Therefore, if an offering is unable to be completed due to lack of investor interest, the offering may be delayed or cancelled. The price range limitation that was imposed on a primary direct floor listing but not on an IPO increased the probability of a failed offering because it “contemplated there also being too much investor interest.”

Now, the modified rules allow the opening auction to proceed at a price up to either 20% below or 80% above the disclosed price range subject to certain conditions. This enhances the prospects for primary direct floor listings by creating flexibility around the issuer’s stock price at the time of listing.

Disclosure and Certification Requirements

Under both the NYSE and Nasdaq, for a company to be able to proceed with a primary direct floor listing when the auction price falls outside of the stated price range but within the modified price range, the company must satisfy certain requirements, including:

  • The company must have certified to the respective exchange and publicly disclosed that the company does not expect that the auction price would materially change the company’s previous disclosure in its effective registration statement.
  • The effective registration statement covering the shares must include a sensitivity analysis explaining how the issuer’s plans would change if the actual proceeds from the offering differ from the amounts assumed within the stated price range.
  • The company must confirm to the applicable exchange that no additional disclosures are required under federal securities laws based on the auction price in circumstances where the actual price calculated is outside of the disclosed price range.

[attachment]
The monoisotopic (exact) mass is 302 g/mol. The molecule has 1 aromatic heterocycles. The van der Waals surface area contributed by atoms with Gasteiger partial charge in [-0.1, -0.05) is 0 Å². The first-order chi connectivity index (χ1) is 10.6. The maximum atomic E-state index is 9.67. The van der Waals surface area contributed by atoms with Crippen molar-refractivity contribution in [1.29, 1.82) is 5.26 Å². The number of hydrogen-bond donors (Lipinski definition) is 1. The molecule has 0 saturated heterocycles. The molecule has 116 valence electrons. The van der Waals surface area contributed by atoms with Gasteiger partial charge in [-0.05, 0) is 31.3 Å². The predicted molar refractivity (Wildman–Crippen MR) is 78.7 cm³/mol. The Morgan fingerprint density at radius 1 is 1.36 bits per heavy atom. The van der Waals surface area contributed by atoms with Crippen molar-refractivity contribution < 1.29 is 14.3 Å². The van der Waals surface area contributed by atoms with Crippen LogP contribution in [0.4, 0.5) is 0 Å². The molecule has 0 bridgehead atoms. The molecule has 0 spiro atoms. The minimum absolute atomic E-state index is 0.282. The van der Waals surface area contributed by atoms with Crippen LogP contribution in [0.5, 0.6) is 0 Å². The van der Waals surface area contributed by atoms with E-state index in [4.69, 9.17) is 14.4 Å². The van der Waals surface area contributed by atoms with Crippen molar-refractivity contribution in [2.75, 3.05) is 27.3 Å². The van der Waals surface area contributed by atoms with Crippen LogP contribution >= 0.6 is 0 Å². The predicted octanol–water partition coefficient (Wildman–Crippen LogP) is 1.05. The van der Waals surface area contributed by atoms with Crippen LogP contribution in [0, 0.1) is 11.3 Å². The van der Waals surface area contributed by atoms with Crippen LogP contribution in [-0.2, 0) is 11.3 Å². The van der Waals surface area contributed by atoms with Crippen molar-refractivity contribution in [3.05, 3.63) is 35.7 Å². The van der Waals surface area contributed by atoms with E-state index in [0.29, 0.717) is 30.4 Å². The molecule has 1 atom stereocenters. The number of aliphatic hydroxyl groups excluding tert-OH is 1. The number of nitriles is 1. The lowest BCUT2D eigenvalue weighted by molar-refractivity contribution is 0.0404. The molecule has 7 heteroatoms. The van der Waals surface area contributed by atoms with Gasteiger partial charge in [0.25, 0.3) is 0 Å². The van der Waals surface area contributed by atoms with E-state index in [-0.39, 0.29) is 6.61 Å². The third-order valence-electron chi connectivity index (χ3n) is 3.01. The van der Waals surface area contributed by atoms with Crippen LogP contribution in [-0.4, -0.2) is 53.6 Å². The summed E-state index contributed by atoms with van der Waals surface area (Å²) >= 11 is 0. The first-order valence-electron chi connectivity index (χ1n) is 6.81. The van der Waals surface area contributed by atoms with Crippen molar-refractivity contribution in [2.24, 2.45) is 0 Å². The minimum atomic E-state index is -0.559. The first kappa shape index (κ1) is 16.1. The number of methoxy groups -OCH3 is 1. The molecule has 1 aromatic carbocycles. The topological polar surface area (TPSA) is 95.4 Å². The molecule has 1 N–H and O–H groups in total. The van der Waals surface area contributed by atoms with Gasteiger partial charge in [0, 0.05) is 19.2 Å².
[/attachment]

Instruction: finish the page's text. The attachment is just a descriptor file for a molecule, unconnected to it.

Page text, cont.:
Additionally, the NYSE requires certification that the price range in the preliminary prospectus included in the effective registration statement is a bona fide price range in accordance with Item 501(b)(3) of Regulation S-K.

Issuer Must Retain an Underwriter

Both the NYSE’s and Nasdaq’s modified rules require a company offering securities for sale in connection with a primary direct floor listing to retain an underwriter with respect to the primary sales of shares, and to identify the underwriter in its effective registration statement.

Although the delegated underwriter will not perform traditional underwriting services, each exchange stated that the underwriter “would perform substantially similar functions, including those related to establishing and adjusting the price range, to those performed by an underwriter in a traditional IPO because the underwriter will be subject to similar liability and reputational risk.”